Board Certified Family Law Specialist Matt Arnold answers the question: “How will the judge divide our property?”
In North Carolina, residents take pride in their work. The money they earn in exchange for their time and skill allows them to build capital and make purchases and investments that can greatly enhance their quality of life, as well as that of their families. When couples decide to marry, joining finances allows them to build wealth on a greater scale. However, when these couples elect to file for divorce, questions about this wealth are certain to arise.
The law in North Carolina has outlined a system of property distribution that the courts use in divorce cases. While your divorce attorney has been well versed in these laws, chances are the average North Carolina resident is not. Therefore, this article aims to provide general information that divorcing spouses in North Carolina should know about property distribution in their state.
Understanding Equitable Distribution
In divorce cases, North Carolina law uses a system of property division known as equitable distribution. Under this system of laws, the courts will attempt to divide marital property equally. While the courts start by presuming a 50/50 split of property is equitable, there are many factors that can cause the courts to modify their overall distribution ratios.
For example, if one spouse makes significantly more money than the other, the pending divorce is likely to have a greater effect on the overall quality of life of the lower-earning spouse. This can lead the courts to adjust distribution totals. In addition, the overall nature of assets and debts of one or both spouses can impact what the divorce court views as equitable.
Types of Marital Property
In a North Carolina divorce case, property falls into two main categories. According to the law, “marital property” is that which is eligible for distribution in a divorce, while “separate property” is property that remains out of the conversation. Examples of separate property typically may include any assets and debts that belonged to each spouse before marriage. That being said, if an asset acquired before marriage has significantly increased in value during the course of the marriage, it may be considered marital property.
The definition of marital property is more straightforward and includes any property acquired by a spouse after the marriage date. However, divorce attorneys will usually point out that exceptions such as gifts or inheritances can sometimes be excluded from being considered marital property.
North Carolina residents may be unaware that a third type of property exists, as well — divisible property. This type of property is anything acquired between the official date of separation and the finalization of the divorce. Depending on the conditions of the property and the arrangement, divisible property may or may not be eligible for distribution. As always, consultation with your divorce attorney will be your best bet here.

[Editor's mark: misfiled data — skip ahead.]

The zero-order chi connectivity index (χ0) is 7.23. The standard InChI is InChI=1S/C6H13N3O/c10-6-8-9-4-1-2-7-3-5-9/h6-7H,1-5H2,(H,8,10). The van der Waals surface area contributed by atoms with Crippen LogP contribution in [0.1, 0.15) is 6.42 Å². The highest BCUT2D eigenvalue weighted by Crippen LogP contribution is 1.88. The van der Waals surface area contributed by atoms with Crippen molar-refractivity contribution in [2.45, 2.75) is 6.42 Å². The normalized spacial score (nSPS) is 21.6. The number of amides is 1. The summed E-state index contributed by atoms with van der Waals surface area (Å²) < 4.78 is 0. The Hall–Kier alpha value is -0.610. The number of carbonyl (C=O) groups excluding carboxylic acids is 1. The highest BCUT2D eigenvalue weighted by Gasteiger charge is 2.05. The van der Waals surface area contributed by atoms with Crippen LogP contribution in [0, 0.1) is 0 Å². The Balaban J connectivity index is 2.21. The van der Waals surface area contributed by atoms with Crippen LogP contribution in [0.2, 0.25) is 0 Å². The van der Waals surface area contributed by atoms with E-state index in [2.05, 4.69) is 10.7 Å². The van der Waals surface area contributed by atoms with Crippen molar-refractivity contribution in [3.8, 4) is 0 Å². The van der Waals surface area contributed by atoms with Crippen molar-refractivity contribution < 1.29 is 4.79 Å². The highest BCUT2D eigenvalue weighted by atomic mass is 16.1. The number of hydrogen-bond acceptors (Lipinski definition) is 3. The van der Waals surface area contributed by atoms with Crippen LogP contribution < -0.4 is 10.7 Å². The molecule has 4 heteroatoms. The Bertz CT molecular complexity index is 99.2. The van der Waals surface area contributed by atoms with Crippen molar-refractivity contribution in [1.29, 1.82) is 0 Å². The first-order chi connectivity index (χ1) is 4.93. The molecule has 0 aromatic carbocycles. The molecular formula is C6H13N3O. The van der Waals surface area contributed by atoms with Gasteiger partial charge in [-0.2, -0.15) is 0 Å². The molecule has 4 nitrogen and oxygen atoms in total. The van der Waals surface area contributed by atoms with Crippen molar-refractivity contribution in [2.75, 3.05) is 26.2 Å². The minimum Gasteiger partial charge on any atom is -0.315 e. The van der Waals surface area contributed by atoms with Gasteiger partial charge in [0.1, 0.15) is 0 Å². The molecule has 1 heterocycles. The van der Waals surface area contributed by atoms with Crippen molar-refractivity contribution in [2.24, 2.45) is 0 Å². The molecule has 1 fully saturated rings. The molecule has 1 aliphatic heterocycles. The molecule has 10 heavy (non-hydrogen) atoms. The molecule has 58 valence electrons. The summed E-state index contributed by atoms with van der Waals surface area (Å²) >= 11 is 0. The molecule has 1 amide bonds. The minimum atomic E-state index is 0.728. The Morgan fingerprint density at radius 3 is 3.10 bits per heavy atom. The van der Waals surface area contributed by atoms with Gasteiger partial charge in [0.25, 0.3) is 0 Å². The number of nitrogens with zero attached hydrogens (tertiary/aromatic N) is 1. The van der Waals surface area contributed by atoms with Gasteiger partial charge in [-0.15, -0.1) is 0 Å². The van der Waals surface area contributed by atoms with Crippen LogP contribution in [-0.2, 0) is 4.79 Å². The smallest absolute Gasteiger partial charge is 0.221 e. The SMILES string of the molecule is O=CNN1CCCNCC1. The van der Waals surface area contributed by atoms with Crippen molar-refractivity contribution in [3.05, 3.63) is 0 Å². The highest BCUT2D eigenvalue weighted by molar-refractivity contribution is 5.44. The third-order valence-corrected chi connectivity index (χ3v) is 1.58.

The Professional Benefit
As mentioned throughout this article, consultation with a trusted divorce attorney is always the preferred course of action for spouses in North Carolina. For years, the attorneys at Arnold & Smith, PLLC have been helping spouses in and around Charlotte get through the divorce process as smoothly as possible. Get a phone, video or in-person consultation by calling at (704) 370-2828 to speak with our detail-oriented and well-versed lawyers with offices in Charlotte, Lake Norman, and Monroe, please contact Arnold & Smith, PLLC today or find additional resources here.
The family law practice group at Arnold & Smith, PLLC includes two Board-Certified Family Law specialists and one Child Welfare Law specialist, as well as several attorneys with many years of family law experience that are committed to providing a powerful voice to individuals facing the often-tumultuous issues in this area of law. The range of issues our family law clients may be facing include pre- and post-nuptial agreements; separation agreements; post-separation support; child support (both temporary and permanent); absolute divorce; divorce from bed and board; military divorce; equitable distribution of assets; child custody (both temporary and permanent); retirement benefits and divorce; alimony and spousal support; adoption; and emancipation. Because this area of the law is usually emotionally charged and complicated, the family law attorneys at Arnold & Smith, PLLC act with the utmost dedication to ensure that each client understands his or her options, and then act to achieve the best result possible for that client’s particular situation.
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